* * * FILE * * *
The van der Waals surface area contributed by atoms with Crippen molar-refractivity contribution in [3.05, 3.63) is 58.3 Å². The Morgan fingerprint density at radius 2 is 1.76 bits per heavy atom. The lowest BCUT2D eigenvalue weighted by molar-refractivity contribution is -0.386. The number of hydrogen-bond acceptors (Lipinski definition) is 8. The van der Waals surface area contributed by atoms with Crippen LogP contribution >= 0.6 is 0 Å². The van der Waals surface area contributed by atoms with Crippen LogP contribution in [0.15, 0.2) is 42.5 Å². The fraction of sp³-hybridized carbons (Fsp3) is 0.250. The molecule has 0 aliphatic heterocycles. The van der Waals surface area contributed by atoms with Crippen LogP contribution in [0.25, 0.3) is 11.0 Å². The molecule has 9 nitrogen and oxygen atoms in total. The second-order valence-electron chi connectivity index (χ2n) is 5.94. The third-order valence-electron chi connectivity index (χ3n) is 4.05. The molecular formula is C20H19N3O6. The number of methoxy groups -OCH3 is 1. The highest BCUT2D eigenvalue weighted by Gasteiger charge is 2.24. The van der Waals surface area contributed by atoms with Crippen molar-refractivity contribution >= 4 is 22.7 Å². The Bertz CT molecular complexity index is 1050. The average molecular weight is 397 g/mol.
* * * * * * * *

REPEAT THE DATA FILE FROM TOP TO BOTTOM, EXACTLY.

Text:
The van der Waals surface area contributed by atoms with Crippen molar-refractivity contribution in [3.05, 3.63) is 58.3 Å². The Morgan fingerprint density at radius 2 is 1.76 bits per heavy atom. The lowest BCUT2D eigenvalue weighted by molar-refractivity contribution is -0.386. The number of hydrogen-bond acceptors (Lipinski definition) is 8. The van der Waals surface area contributed by atoms with Crippen LogP contribution >= 0.6 is 0 Å². The van der Waals surface area contributed by atoms with Crippen LogP contribution in [0.15, 0.2) is 42.5 Å². The fraction of sp³-hybridized carbons (Fsp3) is 0.250. The molecule has 0 aliphatic heterocycles. The van der Waals surface area contributed by atoms with Crippen LogP contribution in [0.25, 0.3) is 11.0 Å². The molecule has 9 nitrogen and oxygen atoms in total. The second-order valence-electron chi connectivity index (χ2n) is 5.94. The third-order valence-electron chi connectivity index (χ3n) is 4.05. The molecular formula is C20H19N3O6. The number of methoxy groups -OCH3 is 1. The highest BCUT2D eigenvalue weighted by Gasteiger charge is 2.24. The van der Waals surface area contributed by atoms with Crippen molar-refractivity contribution >= 4 is 22.7 Å². The Bertz CT molecular complexity index is 1050. The average molecular weight is 397 g/mol.